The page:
RAF Cosford Air Show Press Launch

Friday 13th April 2018

Once again, the RAF Cosford Air Show remains the only Royal Air Force air show of the year, something that many would not have envisaged four or five years ago especially in this, the RAF's centenary year. However, it must be said that despite a few cancellations, that change of display axis and the general customary restrictions of an airfield its size, Cosford was to be a real highlight of the air show season in 2017. This year it appears the air show organisers are really pulling out the stops to mark not only RAF100, but the 80th anniversary of Cosford itself - the pressure is on to deliver!

Ian Garfield attended the Press Launch on behalf of UK Airshow Review to see exactly what is in store in this celebratory year. Additional photography by Tom Jones.

Traditionally seen as a more family-friendly event, a shift in perspective over the last few years allied with the introduction of a new organising team has allowed the show to strike the right balance in catering for enthusiasts and families and really come in to its own. This was reflected in UKAR's 'Top 10 Air Show Moments of 2017' with both their set piece around the theme of 'Battlefield Support' and the dynamic display of the Italian Air Force RSV Tornado deservedly earning their place. Participants like these really have suppressed the long-standing criticism that Cosford lacks diversity. With aircraft ranging from the Hawker Fury to the Polish Air Force MiG-29 both already confirmed for the flying display, and a unique line-up of 100 static aircraft planned, 2018 goes one step further.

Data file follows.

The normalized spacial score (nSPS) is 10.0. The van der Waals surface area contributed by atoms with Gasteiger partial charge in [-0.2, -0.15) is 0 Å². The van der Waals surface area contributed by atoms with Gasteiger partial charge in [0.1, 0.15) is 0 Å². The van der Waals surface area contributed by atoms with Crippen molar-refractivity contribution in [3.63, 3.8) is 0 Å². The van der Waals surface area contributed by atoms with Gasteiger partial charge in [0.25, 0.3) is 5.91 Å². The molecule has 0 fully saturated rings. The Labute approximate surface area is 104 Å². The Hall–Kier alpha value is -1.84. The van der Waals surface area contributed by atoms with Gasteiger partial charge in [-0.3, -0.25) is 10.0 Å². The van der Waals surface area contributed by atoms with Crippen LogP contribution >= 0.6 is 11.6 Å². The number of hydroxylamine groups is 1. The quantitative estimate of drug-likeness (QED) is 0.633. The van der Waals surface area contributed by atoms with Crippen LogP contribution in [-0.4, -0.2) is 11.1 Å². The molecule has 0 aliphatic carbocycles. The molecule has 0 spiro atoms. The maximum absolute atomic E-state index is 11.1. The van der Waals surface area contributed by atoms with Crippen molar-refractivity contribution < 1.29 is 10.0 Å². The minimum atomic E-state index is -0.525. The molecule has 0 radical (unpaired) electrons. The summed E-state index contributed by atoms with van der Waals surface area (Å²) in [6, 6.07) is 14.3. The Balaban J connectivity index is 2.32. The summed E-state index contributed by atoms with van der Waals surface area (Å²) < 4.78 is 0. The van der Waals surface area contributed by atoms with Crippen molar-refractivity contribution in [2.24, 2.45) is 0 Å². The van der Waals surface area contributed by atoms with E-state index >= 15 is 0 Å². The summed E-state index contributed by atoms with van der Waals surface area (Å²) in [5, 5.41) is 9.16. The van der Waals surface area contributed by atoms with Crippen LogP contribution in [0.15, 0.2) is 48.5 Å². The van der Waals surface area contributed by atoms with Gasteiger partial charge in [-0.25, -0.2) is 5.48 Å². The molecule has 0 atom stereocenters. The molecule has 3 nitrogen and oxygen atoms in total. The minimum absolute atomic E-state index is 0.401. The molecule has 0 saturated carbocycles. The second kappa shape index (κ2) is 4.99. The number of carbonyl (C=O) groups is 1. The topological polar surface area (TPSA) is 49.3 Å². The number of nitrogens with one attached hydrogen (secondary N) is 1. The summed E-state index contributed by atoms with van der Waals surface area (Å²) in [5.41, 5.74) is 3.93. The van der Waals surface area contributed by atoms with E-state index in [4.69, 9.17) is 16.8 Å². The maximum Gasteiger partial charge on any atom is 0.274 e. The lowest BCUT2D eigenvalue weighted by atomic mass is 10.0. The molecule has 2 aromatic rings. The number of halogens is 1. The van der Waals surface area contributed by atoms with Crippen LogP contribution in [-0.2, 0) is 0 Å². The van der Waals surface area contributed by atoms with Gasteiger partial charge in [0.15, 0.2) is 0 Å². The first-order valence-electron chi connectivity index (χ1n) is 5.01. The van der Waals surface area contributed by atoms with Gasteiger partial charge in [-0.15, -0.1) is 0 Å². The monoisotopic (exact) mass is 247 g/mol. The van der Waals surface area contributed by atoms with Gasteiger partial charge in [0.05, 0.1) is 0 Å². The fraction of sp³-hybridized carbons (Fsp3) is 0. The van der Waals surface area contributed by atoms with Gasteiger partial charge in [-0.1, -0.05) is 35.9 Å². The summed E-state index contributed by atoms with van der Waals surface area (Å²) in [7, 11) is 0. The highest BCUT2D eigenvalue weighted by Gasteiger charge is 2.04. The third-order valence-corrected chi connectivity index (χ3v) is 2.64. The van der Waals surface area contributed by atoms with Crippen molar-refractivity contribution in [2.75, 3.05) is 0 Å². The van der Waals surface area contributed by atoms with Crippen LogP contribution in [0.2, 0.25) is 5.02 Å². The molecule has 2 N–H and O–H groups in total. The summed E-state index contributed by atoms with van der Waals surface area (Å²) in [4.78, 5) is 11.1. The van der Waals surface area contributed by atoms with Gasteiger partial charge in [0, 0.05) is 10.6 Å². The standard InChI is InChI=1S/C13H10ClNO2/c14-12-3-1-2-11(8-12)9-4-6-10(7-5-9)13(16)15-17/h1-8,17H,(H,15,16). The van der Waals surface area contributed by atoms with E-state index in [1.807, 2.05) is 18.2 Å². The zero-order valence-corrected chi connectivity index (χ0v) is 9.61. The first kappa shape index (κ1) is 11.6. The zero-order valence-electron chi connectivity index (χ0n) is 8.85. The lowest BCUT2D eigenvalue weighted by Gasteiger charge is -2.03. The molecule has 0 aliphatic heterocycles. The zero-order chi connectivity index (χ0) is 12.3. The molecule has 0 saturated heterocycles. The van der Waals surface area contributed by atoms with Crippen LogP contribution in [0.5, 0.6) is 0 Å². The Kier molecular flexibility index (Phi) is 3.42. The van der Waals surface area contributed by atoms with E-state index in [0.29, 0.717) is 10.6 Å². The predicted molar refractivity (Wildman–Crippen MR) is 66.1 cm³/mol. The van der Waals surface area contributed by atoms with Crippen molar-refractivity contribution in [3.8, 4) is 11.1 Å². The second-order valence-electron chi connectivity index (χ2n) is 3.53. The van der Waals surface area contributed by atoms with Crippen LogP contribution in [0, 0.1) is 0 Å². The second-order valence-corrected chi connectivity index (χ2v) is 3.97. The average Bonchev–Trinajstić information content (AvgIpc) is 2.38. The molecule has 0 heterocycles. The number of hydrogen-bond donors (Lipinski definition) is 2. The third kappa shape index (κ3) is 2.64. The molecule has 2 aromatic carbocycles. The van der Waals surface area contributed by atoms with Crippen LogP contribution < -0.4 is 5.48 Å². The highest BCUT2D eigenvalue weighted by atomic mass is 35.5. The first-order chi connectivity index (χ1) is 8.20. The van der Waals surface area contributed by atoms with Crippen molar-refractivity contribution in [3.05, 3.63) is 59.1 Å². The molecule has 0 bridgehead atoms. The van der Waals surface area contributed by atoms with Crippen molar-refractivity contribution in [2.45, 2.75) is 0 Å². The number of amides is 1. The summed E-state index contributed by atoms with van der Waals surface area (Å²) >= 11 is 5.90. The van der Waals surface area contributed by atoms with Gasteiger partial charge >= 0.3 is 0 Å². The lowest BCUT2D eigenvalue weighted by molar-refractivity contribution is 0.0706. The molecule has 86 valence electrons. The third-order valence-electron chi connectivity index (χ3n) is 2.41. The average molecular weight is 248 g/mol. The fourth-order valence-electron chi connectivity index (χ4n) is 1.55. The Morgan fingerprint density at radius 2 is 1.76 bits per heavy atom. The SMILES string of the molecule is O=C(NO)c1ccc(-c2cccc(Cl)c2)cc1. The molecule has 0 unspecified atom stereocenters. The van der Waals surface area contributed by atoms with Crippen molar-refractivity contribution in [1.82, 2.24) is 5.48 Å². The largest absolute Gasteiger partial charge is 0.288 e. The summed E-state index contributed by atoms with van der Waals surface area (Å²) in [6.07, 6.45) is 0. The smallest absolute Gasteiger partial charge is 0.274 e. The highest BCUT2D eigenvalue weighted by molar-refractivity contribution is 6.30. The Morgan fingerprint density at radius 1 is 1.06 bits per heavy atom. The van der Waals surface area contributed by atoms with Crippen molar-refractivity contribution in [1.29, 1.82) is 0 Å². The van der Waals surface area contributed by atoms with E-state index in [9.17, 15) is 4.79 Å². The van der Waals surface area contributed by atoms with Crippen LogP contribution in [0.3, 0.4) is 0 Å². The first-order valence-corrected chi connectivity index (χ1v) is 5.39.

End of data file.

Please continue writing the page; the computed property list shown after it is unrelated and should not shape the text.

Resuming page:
The predictably unpredictable British weather meant that this year's media launch day was a breezy and ultimately wet affair, despite the decision to change the date from March to April in an attempt to counteract inclement weather. But the rain did not dampen the spirits and indeed Wing Commander Mike Cook, the 2018 Air Show Chairman, was very optimistic and enthusiastic about this year's show as he explained upon opening the launch.

"This year we are a "Gold Event" in the RAF's calendar and it means we can put on a bigger and better show. We're very excited about what we're hoping to achieve. RAF100 is about commemorating, celebrating and inspiring - we want to commemorate the individuals and the history that we are proud of; celebrate the men and women who make up the RAF today; we would also like to inspire the young people of today through promoting STEM - Science, Technology, Engineering and Maths".

Some 60,000 visitors are expected to descend upon the show and while plans have been underway for over two years to celebrate RAF100, it was made clear by Wg Cdr Cook that Cosford will "focus on a family occasion with something for everyone". While the varied 6 hour flying display will no doubt accomplish this, one of the highlights will certainly be the static line-up where organisers have promised 100 aircraft, one for every year of the RAF's anniversary. This is no mean feat and despite the disadvantage Cosford faces with the familiar limitations of the small runway, its huge advantage is the adjacent RAF Museum. Once again, airframes will be moved out from the museum's incredible collection and exhibited outside. However, a real showcase of the efforts being put into the event, other aircraft are being shipped in by road including F-4K Phantom XV582 "Black Mike" and Sea King HAR3 XZ596. Air Operations Manager Peter Reoch discussed the airframes "roaded in", and how that process came about: